Carole Mallory

From Wikipedia, the free encyclopedia
Jump to: navigation, search
Carole Mallory

Carole Mallory (born 1942)[1] is an American author, actress, former supermodel, teacher and critic who appeared in the films Looking for Mr. Goodbar and The Stepford Wives. She was the nine-year companion of writer Norman Mailer and kept notes and her writings with his edits, selling them to Harvard University in 2008, after his death.

Education and early career[edit]

After attending Springfield High School, Mallory was awarded an art scholarship to Pennsylvania State University. She graduated from there with a Bachelor of Science degree in Art Education. After attending Temple University's Tyler School of Art for her Master's, she taught art in Pennsylvania schools for two years. She became a Pan American Airlines stewardess and began modeling in Paris while still employed by the airline. Her first assignment was for French Vogue. Mallory has appeared on the covers of a variety of magazines including Cosmopolitan, Newsweek, and three separate New York Magazine covers. She earned the term 'supermodel' over the course of her career.


Mallory filmed over fifty commercials.[2] Her first spot was for Olympic Airlines, the award-winning ‘no dancing in the aisles’ campaign, while on leave of absence from Pan American Airlines. She also appeared in the "English Leather" commercial campaign ("All my men wear English Leather, or they wear nothing at all") commercial campaign, which ran for ten years. Her commercial for Faberge's "Tigress" campaign titled "Are You Wild Enough to Wear It?" directed by Michael Cimino was banned as too risque for one of the networks because her crocheted bathing suit with its spider web effect did not have support. As she ran towards the camera while performing a strip tease, her breasts jiggled. In the early seventies "jiggling breasts" were forbidden on TV. 60 Minutes aired her Faberge Tigress commercial in one of its segments about sex in television. Mallory starred as Madge in the play Picnic, and as Tiffany in Mary, Mary at the Bucks County Playhouse in New Hope, Pennsylvania.[3] During the early seventies she studied with Wyn Handman, the director of American Place Theatre, in New York. When she moved to Hollywood, she studied with Harvey Lembeck in his Comedy Improvisation Workshop.[4]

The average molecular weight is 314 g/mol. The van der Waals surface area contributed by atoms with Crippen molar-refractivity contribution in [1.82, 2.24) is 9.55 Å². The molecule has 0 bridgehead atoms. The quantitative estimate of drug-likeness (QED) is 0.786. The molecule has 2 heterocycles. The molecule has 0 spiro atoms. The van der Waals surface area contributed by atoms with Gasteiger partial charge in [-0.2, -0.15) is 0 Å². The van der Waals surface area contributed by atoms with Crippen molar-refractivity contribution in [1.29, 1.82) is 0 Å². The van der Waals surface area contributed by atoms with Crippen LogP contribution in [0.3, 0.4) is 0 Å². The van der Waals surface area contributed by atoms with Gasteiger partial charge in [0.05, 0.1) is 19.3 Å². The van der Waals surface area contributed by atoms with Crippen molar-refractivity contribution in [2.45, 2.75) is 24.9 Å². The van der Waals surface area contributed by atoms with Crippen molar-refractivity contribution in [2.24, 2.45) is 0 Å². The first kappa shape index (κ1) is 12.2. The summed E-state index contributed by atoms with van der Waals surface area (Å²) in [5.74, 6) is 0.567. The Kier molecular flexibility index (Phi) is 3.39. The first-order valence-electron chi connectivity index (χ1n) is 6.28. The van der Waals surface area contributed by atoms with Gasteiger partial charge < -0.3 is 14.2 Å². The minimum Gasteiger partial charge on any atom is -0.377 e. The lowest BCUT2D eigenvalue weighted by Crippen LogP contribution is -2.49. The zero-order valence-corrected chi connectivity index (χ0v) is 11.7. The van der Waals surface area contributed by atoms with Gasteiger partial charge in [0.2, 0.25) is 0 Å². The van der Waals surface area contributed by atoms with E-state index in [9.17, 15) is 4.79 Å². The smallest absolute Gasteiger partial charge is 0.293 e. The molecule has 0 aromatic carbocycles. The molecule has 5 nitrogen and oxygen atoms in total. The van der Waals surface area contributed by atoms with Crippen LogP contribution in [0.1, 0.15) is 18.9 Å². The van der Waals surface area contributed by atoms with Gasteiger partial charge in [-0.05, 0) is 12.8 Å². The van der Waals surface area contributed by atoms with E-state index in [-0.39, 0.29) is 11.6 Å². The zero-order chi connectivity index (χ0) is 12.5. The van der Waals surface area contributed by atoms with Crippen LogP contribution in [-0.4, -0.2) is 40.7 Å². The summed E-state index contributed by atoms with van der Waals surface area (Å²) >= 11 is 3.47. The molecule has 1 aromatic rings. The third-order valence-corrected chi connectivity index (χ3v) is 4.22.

Mallory authored the 1988 novel Flash about a female alcoholic surviving Hollywood. Gloria Steinem wrote that it was: "fast, smart and irresistible."[5] In 2010, she published a memoir, Loving Mailer. Between 1988 and 1996 she was a journalist who interviewed writers such as Kurt Vonnegut, Joseph Heller, Gore Vidal, Dudley Moore, Mrs. Vincent Astor, Reverend Jesse Jackson, Erica Jong, Jay McInerney, Mikhail Baryshnikov, Isabella Rossellini, Leiber & Stoller, Milos Forman, George Plimpton, and other Hollywood notables. Her journalism has been published by: The New York Times, The Los Angeles Times, Esquire, Playboy, Parade, Elle, New Women, Time Out, M Magazine, Cineastes, and The Fix. Among the books she has written are: Vidal vs. Mailer (2016), My Friendship with Kurt Vonnegut and Joseph Heller (2013), My Friendship with Norman Mailer and Gore Vidal (How They Buried The Hatchet), 2013. Mary Dearborn, Norman Mailer's biographer, wrote about her 2014 Picasso's Ghost,: "Mallory is a born writer. Picasso's Ghost is funny, an irreverent, eminently readable romp." She has taught how to write memoir at Rosemont College, Cheltenham Adult School and Widener University and has reviewed books for The Philadelphia Inquirer. In 1983, she began a nine-year relationship with Norman Mailer. He urged her to quit acting and pursue writing. She went on to study writing at UCLA, NYU (with Margaret Atwood) and Columbia University (with Gordon Lish). When Mailer died, she sold seven boxes of documents and photographs to Harvard University containing extracts of her letters, books and journals.[6]